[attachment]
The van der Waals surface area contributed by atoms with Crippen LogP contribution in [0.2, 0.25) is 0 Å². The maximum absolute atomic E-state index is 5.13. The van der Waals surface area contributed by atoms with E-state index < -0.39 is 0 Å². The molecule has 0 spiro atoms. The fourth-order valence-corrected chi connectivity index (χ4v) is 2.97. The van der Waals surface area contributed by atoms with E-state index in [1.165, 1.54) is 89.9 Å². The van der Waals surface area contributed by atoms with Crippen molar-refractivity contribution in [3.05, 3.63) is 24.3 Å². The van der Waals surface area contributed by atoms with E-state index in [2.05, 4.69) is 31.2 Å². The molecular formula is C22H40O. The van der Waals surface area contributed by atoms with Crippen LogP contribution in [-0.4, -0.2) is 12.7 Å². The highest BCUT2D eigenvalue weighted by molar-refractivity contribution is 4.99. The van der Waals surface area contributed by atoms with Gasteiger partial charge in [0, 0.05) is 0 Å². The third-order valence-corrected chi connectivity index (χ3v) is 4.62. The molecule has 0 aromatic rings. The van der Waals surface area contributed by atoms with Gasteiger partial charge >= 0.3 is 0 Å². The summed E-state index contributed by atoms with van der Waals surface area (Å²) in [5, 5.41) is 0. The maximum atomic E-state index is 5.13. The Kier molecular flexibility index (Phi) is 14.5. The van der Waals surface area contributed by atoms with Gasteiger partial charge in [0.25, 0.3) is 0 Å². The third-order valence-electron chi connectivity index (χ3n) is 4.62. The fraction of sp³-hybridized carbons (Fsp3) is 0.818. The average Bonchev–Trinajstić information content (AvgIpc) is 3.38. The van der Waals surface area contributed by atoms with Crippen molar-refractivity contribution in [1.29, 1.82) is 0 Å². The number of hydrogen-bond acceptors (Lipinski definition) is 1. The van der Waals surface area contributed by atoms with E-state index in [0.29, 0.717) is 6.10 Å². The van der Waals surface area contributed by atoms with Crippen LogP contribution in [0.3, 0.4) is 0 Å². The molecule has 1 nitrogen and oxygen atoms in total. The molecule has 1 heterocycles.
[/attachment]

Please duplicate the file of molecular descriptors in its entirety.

The van der Waals surface area contributed by atoms with Crippen LogP contribution in [0.2, 0.25) is 0 Å². The maximum absolute atomic E-state index is 5.13. The van der Waals surface area contributed by atoms with E-state index < -0.39 is 0 Å². The molecule has 0 spiro atoms. The fourth-order valence-corrected chi connectivity index (χ4v) is 2.97. The van der Waals surface area contributed by atoms with E-state index in [1.165, 1.54) is 89.9 Å². The van der Waals surface area contributed by atoms with Crippen molar-refractivity contribution in [3.05, 3.63) is 24.3 Å². The van der Waals surface area contributed by atoms with E-state index in [2.05, 4.69) is 31.2 Å². The molecular formula is C22H40O. The van der Waals surface area contributed by atoms with Crippen LogP contribution in [-0.4, -0.2) is 12.7 Å². The highest BCUT2D eigenvalue weighted by molar-refractivity contribution is 4.99. The van der Waals surface area contributed by atoms with Gasteiger partial charge in [0, 0.05) is 0 Å². The third-order valence-corrected chi connectivity index (χ3v) is 4.62. The molecule has 0 aromatic rings. The van der Waals surface area contributed by atoms with Gasteiger partial charge >= 0.3 is 0 Å². The summed E-state index contributed by atoms with van der Waals surface area (Å²) in [5, 5.41) is 0. The maximum atomic E-state index is 5.13. The Kier molecular flexibility index (Phi) is 14.5. The van der Waals surface area contributed by atoms with Gasteiger partial charge in [0.25, 0.3) is 0 Å². The third-order valence-electron chi connectivity index (χ3n) is 4.62. The fraction of sp³-hybridized carbons (Fsp3) is 0.818. The average Bonchev–Trinajstić information content (AvgIpc) is 3.38. The van der Waals surface area contributed by atoms with Crippen molar-refractivity contribution in [1.29, 1.82) is 0 Å². The number of hydrogen-bond acceptors (Lipinski definition) is 1. The van der Waals surface area contributed by atoms with E-state index in [0.29, 0.717) is 6.10 Å². The van der Waals surface area contributed by atoms with Crippen LogP contribution in [0.3, 0.4) is 0 Å². The molecule has 1 nitrogen and oxygen atoms in total. The molecule has 1 heterocycles.